The more I delve into the neo-noir genre, the more I find myself being fascinated with it – from the alluring stylistic choices made by the directors, to the subtle complexity of the lead characters, to the mood-setting scores, to the unbridled insight into the criminal underworld.
Although many narrative beats remain the same throughout many films in the genre, there’s always just, or more than, enough panache in the direction that allows for the film to not only stand out, but work very well independently – all of this can absolutely be said for Michael Mann’s Thief, a film which, whilst it is not my favourite neo-noir, is a damn good watch and a damn good film.
I thoroughly enjoy watching James Caan in anything he’s in, but in this film he is given so much more to do and to work with that it elevated my appreciation for him as an actor to another level. Whilst I do have to hand it to the fantastic script in a lot of cases, Caan just brings so much energy, unexpected like-ability and humanity to the character, letting much more on about his character than is typical of these neo-noir protagonists, something I feel, in this instance, works very well.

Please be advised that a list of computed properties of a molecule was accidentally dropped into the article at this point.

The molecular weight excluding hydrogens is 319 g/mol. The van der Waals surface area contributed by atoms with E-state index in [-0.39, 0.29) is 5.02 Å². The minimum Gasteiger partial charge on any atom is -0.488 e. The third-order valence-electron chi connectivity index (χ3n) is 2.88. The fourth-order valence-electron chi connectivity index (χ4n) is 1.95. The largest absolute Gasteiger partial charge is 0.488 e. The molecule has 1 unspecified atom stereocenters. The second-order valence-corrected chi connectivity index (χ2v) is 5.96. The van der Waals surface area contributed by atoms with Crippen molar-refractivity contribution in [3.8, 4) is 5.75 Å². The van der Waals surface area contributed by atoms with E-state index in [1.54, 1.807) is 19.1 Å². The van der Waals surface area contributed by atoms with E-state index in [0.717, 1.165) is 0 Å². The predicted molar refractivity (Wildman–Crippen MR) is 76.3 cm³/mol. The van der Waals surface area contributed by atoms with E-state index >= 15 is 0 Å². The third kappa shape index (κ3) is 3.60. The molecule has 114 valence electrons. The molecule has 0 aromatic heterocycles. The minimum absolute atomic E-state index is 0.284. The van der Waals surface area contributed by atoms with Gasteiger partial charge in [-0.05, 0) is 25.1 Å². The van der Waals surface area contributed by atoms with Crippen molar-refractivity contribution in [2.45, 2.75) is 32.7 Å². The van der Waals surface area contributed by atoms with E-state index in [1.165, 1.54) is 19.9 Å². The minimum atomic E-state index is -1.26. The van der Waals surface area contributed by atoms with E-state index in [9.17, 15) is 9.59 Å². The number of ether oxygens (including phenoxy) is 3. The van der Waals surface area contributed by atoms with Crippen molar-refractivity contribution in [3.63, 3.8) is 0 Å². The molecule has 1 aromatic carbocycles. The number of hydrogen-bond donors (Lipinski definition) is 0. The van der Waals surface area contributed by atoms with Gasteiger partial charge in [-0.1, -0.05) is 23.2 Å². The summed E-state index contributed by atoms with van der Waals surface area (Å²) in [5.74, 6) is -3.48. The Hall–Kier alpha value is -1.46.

Unfortunately, the film struggles with some pretty significant pacing issues, with many scenes far overstaying their welcome, and the distinctions between acts feels very blurred, leading to an occasional lack of nuance in the story which is pretty effective in disengaging you in the story, something I found to be pretty jarring considering just how compelling some of the character work and dialogue is.
This is the first Michael Mann film I’ve seen and I’d be lying if I said I wasn’t genuinely impressed by the strength of his directing in Thief, creating a seductive and tangible atmosphere, almost instantly submerging you in the murky criminal underbelly of Chicago, with his neon-soaked colour palettes combined, beautiful lighting and an inspired, pulsating score from Tangerine Dream, making for a film which stands out, and is a film that I will undoubtedly be revisiting in the future.